BARTLETT, Tenn. (BP)–While the rest of America was in an uproar over an economic “stimulus package” from Washington, leaders of Faith Baptist Church in Bartlett, Tenn., were planning a stimulus package of their own.
A faith stimulus package.
In mid-February, the 3,600-member congregation on the eastern outskirts of Memphis rolled out a 16-page plan designed to stimulate businesses run by church members and help members of the congregation get needed services at more affordable prices. The Faith Stimulus Package was part of a broader initiative to minister to the entire community throughout the spring.
“We hear so much about the economy. A lot of people are struggling,” said Todd Pendergrass, the church’s executive pastor. “For us, it’s about not turning a deaf ear to what’s happening. There are things we can do for each other, take care of each other through difficult times.”
Besides providing a directory of businesses willing to discount services for church members, the congregation also planned to offer “Recession Ready Workshops” to help members strengthen their financial positions and a “Recession Ready Saturday” that offered free services to the community — everything from haircuts and car washes to medical screenings and automobile oil changes for senior adults and single parents. Church members also planned to teach residents how to reduce grocery expenses by planting their own vegetable gardens.
“It’s not going to solve the world’s problems but it will help them to see each other as family that can support each other,” Pendergrass said. “It says to the community that we care about you, we want to do something to help.”
‘SALT AND LIGHT IN A DARK TIME’
A time of economic downturn presents God’s people with tremendous opportunity, senior pastor Danny Sinquefield said as he signed the stimulus package in a ceremony modeled after the White House event formalizing the federal plan.
“Believing that God is the ultimate source and solution to this current economic crisis, and that the church is the body of Christ commanded to love our neighbor as our own lives, and that we as the local expression of His church are responsible for one another in Christian love, we hereby sign this commitment to be ‘recession ready’ as the people of God in this community,” Sinquefield said. “We recognize that this current season of financial uncertainty has the potential to create fresh dependence on the hand of God in each of our lives. We hereby commit ourselves to prayer for our nation to be brought to a place of humility, repentance and spiritual awakening and we acknowledge this as a wonderful opportunity for the church to be salt and light in a dark time.”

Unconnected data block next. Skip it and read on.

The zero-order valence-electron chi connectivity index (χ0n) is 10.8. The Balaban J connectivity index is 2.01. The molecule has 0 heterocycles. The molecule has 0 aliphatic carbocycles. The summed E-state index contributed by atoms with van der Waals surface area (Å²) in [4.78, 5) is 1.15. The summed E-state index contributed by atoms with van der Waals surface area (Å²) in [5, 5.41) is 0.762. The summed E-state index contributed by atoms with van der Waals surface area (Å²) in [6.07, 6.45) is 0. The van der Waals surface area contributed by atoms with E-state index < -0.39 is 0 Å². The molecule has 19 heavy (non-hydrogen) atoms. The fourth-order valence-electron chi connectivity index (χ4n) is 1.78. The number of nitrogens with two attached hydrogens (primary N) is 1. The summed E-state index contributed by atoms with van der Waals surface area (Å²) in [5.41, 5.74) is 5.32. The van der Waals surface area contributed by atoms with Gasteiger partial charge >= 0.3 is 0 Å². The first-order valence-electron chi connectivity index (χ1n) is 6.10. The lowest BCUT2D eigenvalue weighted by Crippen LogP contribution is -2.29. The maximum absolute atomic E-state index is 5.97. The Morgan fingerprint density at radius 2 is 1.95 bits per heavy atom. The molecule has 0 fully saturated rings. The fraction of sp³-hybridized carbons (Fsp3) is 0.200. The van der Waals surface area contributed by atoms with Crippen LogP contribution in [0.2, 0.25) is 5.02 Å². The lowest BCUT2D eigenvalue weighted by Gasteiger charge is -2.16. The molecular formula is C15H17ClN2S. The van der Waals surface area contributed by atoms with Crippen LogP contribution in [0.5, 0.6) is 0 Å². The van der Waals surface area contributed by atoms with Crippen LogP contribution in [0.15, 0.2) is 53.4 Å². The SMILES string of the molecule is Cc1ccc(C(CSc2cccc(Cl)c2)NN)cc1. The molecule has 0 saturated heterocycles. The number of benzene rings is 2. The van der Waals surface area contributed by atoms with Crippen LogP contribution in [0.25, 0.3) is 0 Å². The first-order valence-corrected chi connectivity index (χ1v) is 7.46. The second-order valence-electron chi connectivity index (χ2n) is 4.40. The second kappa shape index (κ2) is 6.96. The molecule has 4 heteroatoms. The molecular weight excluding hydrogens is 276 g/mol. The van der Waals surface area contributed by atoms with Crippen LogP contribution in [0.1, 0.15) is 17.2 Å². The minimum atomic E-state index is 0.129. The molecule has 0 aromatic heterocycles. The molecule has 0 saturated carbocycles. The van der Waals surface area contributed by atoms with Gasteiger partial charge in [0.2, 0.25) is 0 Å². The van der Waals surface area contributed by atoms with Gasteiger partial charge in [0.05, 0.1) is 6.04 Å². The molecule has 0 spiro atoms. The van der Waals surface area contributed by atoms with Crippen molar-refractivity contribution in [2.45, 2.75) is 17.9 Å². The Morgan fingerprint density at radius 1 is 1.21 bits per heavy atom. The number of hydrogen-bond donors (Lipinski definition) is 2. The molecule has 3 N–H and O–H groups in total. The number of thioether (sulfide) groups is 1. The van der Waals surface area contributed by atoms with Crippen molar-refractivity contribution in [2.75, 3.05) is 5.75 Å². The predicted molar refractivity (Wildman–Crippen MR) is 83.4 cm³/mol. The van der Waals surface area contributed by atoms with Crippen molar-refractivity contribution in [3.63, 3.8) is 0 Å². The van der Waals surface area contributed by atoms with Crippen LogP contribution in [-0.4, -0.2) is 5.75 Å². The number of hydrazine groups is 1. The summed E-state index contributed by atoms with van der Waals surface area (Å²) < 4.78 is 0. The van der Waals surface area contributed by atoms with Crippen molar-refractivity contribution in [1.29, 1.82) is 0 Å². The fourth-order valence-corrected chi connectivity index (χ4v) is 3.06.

The congregation was primed for a ministry like this because they had just completed a churchwide study of “Eternal Impact: The Passion of Kingdom-Centered Communities,” the newest component of the Empowering Kingdom Growth emphasis in the Southern Baptist Convention.
Eternal Impact not only can help a congregation understand for the first time the importance of being Kingdom-centered, it also can help Kingdom-centered congregations like Faith Baptist Church get all their people on the same page about witness and ministry, associate pastor Ryan Johnston said.
“The Faith Stimulus Package was a response to the Kingdom mindset put on the forefront for us by the Eternal Impact study,” Johnston said. “We are a church that has already embraced Kingdom principles. We have an outward focus. Our discipleship classes are packed and we literally don’t have another room to do them in. This year we will be in 20 different countries on short-term mission trips and hopefully we will have close to 3,000 people do short-term mission projects.